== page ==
When Gregory Ambrosio moved to Wake Forest last year, he chose Duke for his health care because of its reputation. He stays with Duke because of the care he’s received, and the ease with which he can coordinate that care.
“I was pretty excited about it,” he said about the Duke MyChart system. “I see about six different doctors for various things. I knew it would help me stay connected.”
Duke MyChart came in handy last year, after Ambrosio, 60, hurt his shoulder while carrying luggage in London. When he returned home, he made an appointment with Donald O’Malley, MD, a Duke orthopaedic surgeon, who was recommended by his primary care doctor. “He told me I had torn my rotator cuff,” Ambrosio recalled. “I needed to have surgery.”
Ambrosio scheduled the procedure for the end of December 2014, when he had a lull in his busy travel schedule. Knowing there could be issues with some of his medications, he used Duke MyChart to message his Duke hematologist and endocrinologist so they could coordinate his medication usage before and after surgery with O’Malley.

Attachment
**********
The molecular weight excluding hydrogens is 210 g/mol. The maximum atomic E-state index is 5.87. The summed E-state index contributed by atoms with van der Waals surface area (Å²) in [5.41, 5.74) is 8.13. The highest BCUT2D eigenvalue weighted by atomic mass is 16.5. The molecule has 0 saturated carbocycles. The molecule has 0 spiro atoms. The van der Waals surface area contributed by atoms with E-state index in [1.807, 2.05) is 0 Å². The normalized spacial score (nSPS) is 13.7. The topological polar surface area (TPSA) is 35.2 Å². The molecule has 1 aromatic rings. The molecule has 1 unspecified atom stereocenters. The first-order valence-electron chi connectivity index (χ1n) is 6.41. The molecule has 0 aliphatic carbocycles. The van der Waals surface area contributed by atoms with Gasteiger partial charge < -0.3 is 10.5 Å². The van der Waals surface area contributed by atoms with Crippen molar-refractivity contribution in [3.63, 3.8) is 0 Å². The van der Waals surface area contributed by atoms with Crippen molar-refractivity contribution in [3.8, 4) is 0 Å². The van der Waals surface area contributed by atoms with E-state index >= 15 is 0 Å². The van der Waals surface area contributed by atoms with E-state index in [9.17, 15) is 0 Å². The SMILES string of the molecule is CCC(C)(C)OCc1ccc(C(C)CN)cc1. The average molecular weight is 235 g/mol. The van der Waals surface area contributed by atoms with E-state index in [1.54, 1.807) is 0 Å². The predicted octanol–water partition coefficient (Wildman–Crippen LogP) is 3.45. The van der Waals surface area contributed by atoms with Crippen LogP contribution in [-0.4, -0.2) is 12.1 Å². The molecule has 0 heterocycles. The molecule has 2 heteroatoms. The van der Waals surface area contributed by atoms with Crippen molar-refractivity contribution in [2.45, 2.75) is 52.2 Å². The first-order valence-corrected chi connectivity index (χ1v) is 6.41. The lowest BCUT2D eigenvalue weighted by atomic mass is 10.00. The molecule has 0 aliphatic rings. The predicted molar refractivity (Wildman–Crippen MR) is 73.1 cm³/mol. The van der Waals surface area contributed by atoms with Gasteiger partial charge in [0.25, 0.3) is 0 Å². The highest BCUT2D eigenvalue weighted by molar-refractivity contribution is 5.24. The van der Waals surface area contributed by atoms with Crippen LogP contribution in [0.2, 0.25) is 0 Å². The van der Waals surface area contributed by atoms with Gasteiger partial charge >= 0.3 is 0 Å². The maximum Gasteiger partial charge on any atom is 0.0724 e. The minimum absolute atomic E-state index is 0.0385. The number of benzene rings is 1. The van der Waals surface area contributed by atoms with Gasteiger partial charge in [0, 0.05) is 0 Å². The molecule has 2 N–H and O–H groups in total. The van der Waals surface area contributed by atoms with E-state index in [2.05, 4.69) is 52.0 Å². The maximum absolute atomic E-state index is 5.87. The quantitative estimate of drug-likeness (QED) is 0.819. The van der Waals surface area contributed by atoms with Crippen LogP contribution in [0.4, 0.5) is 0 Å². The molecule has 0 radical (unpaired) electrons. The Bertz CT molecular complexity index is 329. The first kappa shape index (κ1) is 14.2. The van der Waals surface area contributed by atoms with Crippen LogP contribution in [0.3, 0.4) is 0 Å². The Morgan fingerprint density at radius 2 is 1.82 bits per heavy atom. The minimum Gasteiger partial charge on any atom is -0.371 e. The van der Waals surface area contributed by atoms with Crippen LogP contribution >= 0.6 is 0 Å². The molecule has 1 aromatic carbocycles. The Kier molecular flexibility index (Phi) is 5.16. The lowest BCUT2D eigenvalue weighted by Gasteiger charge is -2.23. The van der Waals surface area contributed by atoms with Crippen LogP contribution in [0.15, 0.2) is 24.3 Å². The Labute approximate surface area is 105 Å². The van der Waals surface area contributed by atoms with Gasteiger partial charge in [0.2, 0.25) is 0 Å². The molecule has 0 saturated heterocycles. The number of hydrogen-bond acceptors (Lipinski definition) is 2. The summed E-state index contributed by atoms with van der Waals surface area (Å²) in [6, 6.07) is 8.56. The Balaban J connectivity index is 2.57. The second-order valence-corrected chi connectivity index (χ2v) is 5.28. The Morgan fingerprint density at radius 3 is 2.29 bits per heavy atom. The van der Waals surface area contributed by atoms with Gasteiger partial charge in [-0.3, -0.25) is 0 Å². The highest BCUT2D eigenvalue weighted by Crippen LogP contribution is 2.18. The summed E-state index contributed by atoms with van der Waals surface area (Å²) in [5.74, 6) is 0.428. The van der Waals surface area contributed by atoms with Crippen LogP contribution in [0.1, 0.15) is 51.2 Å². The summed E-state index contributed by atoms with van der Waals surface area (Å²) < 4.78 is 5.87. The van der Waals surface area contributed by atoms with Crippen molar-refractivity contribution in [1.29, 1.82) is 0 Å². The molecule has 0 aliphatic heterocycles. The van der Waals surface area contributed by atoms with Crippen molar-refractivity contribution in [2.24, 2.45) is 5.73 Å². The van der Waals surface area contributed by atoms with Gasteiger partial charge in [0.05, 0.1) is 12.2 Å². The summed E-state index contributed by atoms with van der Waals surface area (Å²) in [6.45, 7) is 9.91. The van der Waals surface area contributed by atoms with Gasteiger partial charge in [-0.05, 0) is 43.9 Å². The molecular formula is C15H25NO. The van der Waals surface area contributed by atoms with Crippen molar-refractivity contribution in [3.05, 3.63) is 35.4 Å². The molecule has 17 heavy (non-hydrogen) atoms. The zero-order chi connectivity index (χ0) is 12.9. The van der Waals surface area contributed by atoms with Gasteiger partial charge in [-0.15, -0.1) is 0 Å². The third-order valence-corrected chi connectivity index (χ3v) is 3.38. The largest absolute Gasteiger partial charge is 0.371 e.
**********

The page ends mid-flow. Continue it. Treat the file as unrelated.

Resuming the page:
He did all of this from a small island in the middle of the Indian Ocean.
“It is extremely important for me to be able to communicate this way," Ambrosio said. “I’m often in a different time zone where there may be a 10- or 12-hour time difference. I would have to get up in the middle of the night to make or get a phone call. My doctors and I constantly communicate through the system.”
O'Malley says Duke MyChart has made communicating easier for patients like Ambrosio, as well as doctors. “MyChart has made it much easier than the traditional way of waiting for a phone call or having to deal with e-mail,” he said. “If you set it up wisely, you have the ability to do so much of the simpler stuff with just the press of a button, and it’s all documented in the MyChart system.”